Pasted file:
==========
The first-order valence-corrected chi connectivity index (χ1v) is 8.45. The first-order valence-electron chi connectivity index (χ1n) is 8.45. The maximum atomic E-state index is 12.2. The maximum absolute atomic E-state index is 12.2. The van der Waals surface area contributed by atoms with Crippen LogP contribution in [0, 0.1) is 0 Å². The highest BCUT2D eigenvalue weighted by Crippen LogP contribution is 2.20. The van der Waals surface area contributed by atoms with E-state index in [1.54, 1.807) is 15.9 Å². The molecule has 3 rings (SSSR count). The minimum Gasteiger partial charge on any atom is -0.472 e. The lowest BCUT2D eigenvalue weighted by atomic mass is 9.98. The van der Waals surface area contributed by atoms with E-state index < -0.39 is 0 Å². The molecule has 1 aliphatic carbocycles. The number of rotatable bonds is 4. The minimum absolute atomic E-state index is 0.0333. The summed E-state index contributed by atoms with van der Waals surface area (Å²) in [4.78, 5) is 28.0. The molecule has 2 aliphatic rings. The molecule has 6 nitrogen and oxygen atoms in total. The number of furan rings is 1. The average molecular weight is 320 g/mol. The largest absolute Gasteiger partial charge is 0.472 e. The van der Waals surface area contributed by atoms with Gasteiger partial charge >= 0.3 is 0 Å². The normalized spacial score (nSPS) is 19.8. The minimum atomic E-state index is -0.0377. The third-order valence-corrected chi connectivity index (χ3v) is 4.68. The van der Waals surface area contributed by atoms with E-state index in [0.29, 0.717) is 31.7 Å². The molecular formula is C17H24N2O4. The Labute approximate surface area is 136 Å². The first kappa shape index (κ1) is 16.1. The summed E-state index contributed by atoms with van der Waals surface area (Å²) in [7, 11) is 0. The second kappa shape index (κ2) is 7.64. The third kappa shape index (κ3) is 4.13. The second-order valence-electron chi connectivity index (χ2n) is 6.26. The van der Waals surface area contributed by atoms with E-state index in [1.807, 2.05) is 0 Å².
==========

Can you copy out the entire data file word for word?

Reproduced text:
The first-order valence-corrected chi connectivity index (χ1v) is 8.45. The first-order valence-electron chi connectivity index (χ1n) is 8.45. The maximum atomic E-state index is 12.2. The maximum absolute atomic E-state index is 12.2. The van der Waals surface area contributed by atoms with Crippen LogP contribution in [0, 0.1) is 0 Å². The highest BCUT2D eigenvalue weighted by Crippen LogP contribution is 2.20. The van der Waals surface area contributed by atoms with E-state index in [1.54, 1.807) is 15.9 Å². The molecule has 3 rings (SSSR count). The minimum Gasteiger partial charge on any atom is -0.472 e. The lowest BCUT2D eigenvalue weighted by atomic mass is 9.98. The van der Waals surface area contributed by atoms with E-state index < -0.39 is 0 Å². The molecule has 1 aliphatic carbocycles. The number of rotatable bonds is 4. The minimum absolute atomic E-state index is 0.0333. The summed E-state index contributed by atoms with van der Waals surface area (Å²) in [4.78, 5) is 28.0. The molecule has 2 aliphatic rings. The molecule has 6 nitrogen and oxygen atoms in total. The number of furan rings is 1. The average molecular weight is 320 g/mol. The largest absolute Gasteiger partial charge is 0.472 e. The van der Waals surface area contributed by atoms with Gasteiger partial charge >= 0.3 is 0 Å². The normalized spacial score (nSPS) is 19.8. The minimum atomic E-state index is -0.0377. The third-order valence-corrected chi connectivity index (χ3v) is 4.68. The van der Waals surface area contributed by atoms with E-state index in [0.29, 0.717) is 31.7 Å². The molecular formula is C17H24N2O4. The Labute approximate surface area is 136 Å². The first kappa shape index (κ1) is 16.1. The summed E-state index contributed by atoms with van der Waals surface area (Å²) in [7, 11) is 0. The second kappa shape index (κ2) is 7.64. The third kappa shape index (κ3) is 4.13. The second-order valence-electron chi connectivity index (χ2n) is 6.26. The van der Waals surface area contributed by atoms with E-state index in [1.807, 2.05) is 0 Å².